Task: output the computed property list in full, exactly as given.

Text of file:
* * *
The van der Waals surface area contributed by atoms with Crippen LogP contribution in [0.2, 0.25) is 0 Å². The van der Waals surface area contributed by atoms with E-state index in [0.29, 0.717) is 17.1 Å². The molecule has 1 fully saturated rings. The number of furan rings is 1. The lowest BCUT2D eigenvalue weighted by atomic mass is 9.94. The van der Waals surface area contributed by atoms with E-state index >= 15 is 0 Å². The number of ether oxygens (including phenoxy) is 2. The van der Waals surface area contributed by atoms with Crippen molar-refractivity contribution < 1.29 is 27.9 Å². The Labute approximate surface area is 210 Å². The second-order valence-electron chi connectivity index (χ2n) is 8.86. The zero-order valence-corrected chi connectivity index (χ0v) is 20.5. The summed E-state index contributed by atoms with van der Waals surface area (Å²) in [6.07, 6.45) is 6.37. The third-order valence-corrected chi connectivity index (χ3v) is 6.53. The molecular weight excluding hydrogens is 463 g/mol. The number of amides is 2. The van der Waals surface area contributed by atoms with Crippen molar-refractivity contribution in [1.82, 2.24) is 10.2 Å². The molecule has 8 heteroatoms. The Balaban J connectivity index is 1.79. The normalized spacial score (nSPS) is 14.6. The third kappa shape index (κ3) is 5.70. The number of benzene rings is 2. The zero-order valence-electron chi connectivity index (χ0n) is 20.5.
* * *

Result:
The van der Waals surface area contributed by atoms with Crippen LogP contribution in [0.2, 0.25) is 0 Å². The van der Waals surface area contributed by atoms with E-state index in [0.29, 0.717) is 17.1 Å². The molecule has 1 fully saturated rings. The number of furan rings is 1. The lowest BCUT2D eigenvalue weighted by atomic mass is 9.94. The van der Waals surface area contributed by atoms with E-state index >= 15 is 0 Å². The number of ether oxygens (including phenoxy) is 2. The van der Waals surface area contributed by atoms with Crippen molar-refractivity contribution < 1.29 is 27.9 Å². The Labute approximate surface area is 210 Å². The second-order valence-electron chi connectivity index (χ2n) is 8.86. The zero-order valence-corrected chi connectivity index (χ0v) is 20.5. The summed E-state index contributed by atoms with van der Waals surface area (Å²) in [6.07, 6.45) is 6.37. The third-order valence-corrected chi connectivity index (χ3v) is 6.53. The molecular weight excluding hydrogens is 463 g/mol. The number of amides is 2. The van der Waals surface area contributed by atoms with Crippen molar-refractivity contribution in [1.82, 2.24) is 10.2 Å². The molecule has 8 heteroatoms. The Balaban J connectivity index is 1.79. The normalized spacial score (nSPS) is 14.6. The third kappa shape index (κ3) is 5.70. The number of benzene rings is 2. The zero-order valence-electron chi connectivity index (χ0n) is 20.5.